Love, Life, and Lectures; new research has shown that for many UK students, university is not just about getting the grades but also getting the special girl or guy.
The research, by the One Day University Love League polled 2,000 UK graduates to mark the release of the recent film adaptation of David Nicholls’ international bestseller ‘One Day’, on Blu-ray and DVD. The film stars Anne Hathaway and Jim Sturgess as Emma and Dex, two graduates in Edinburgh who meet every year as soulmates before becoming lovers.
Though a love story of fiction, the research has revealed that 20% of British students in fact ‘meet the loves of their life on campus’, and cited the Duke and Duchess of Cambridge, ‘Kate and Wills’, as a recent example, as they married after falling in love while attending the University of St. Andrews in Scotland.
Among Edinburgh graduates, only 16% found love at university with ‘a quarter of these leading to marriage’. But its not all heartache in the Highlands, with just over a quarter ‘rekindling a relationship with a fellow student years later’ (27%), mirroring Emma and Dex’s story.
Interestingly, male respondents were found to be ‘most likely to meet the girl of their dreams during their three year course’, and ‘to have the most regrets about not ending up with their university girlfriend’.
‘Men are more likely to marry their university true love than women (54%)’
Moreover, a large number of men admitted to ‘not ruling out rekindling a university romance’ (47%), and successfully reuniting with an old university flame after a chance meeting (39%). This compares to the more conservative figure among women, with only 13% open to re-lighting the fire.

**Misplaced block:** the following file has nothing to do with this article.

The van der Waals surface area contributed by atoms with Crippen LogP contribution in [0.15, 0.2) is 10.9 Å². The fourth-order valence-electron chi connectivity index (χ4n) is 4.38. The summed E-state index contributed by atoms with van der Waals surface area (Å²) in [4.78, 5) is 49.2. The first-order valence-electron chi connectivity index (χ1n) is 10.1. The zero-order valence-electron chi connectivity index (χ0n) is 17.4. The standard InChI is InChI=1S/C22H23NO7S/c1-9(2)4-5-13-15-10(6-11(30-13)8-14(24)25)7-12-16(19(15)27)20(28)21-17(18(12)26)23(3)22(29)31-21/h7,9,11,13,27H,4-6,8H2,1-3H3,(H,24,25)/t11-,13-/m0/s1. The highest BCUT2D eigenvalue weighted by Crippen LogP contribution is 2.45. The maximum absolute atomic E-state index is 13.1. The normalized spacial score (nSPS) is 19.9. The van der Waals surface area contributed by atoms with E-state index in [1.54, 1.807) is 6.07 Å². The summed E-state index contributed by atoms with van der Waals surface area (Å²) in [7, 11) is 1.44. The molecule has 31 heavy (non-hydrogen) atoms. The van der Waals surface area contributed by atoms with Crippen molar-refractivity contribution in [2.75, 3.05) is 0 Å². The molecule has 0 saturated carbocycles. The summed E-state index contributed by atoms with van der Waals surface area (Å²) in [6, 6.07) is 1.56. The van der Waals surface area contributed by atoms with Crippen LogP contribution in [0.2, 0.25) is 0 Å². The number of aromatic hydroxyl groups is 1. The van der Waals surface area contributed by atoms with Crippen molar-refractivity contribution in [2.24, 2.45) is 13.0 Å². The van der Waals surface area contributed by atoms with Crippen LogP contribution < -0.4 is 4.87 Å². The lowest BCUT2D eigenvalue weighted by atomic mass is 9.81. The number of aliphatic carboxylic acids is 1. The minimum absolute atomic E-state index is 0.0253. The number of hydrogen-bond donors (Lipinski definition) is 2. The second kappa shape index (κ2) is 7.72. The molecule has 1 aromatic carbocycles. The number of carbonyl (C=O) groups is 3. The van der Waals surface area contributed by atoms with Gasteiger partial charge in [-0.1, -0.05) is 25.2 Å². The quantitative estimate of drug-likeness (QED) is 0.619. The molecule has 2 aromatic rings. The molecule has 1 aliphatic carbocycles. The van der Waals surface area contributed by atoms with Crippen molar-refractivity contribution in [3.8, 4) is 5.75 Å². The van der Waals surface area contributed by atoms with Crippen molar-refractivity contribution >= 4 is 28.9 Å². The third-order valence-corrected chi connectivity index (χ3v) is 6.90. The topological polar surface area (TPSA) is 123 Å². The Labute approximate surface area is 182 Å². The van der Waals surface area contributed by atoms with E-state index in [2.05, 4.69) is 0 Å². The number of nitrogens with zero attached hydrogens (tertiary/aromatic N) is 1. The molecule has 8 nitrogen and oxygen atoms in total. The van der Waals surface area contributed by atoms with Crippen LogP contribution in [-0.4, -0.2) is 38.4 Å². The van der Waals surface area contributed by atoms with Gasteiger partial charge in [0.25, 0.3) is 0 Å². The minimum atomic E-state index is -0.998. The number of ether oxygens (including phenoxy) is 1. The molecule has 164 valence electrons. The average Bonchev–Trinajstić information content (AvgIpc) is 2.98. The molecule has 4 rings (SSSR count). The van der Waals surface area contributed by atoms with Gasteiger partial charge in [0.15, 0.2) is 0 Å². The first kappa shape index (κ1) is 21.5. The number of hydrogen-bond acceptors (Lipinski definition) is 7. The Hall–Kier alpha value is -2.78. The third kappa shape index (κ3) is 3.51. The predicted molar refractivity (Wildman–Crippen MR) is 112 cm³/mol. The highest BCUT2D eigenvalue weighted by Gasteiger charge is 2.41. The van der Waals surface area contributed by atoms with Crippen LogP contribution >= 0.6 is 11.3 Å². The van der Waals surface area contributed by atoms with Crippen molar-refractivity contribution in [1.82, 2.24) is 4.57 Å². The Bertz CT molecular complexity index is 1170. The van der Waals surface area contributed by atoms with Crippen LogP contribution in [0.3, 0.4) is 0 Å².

‘20% of men and 18% of women find their true love at university’
The research also found that the results varied across different disciplines.
Those most likely to find true love with somebody on their course were students studying tourism/transport (37%), followed by:
- Business / Management (27%);
- Social / Policy (27%);
- Languages (24%);
- Marketing / Comms / Media (21%);
- Religious Studies (21%);
- Psychology (87%).
Unfortunately, the results show more adverse results for prospective computer scientists, with their course found to be the least likely to lead to love (88%).
Relationship expert Dr Lars Penke from Edinburgh University explained that for some disciplines the odds aren’t in Cupid’s favour:
‘Of course finding a partner at university is easier when the courses have a more equal gender ratio, which might explain why psychologist and computer scientists don’t fare so well in that regard.’
Other noteworthy subject-based findings include that:
- Religious studies students are most likely to end up marrying their true love from their course (80%), followed by business/management (73%);
- Business/management students are the ones who most regret a breakup at university, with 52% believing ‘they loved but lost’;
- Drama students are ‘least likely to have regrets over a campus lost love’.
Geographically, where we have seen students struggling to find romance in Edinburgh, Oxford fared as ‘a city of yearning with 35 % of graduates who studied there finding their true love amongst the spires’. They were also ‘the most likely to marry their university true love (79%)’.
- The top five university cities to find love:
- Oxford (35%)
- York (29%)
- Durham (25%)
- Liverpool (23%)
- Manchester (21%)
- University cities where chances of finding love are ‘less first class’:
- Warwick (11%)
- Glasgow (11%)
- London (14%)
- Cardiff (14%)
- Nottingham (14%)
‘University of London students are the most likely to find true love on their course but it not work out (83%). But the universities where marriage is most on the cards are Cambridge and Chelmsford.’
Dr. Penke summarised that:
‘The most likely romantic partners are those that are around you every day at times when you are looking for a match. Students, exactly in the age when most people look for romance, are fortunate enough that they are surrounded by many potential partners, who on top of that share their educational background and the interest for their study subject, both factors that facilitate a relationship.’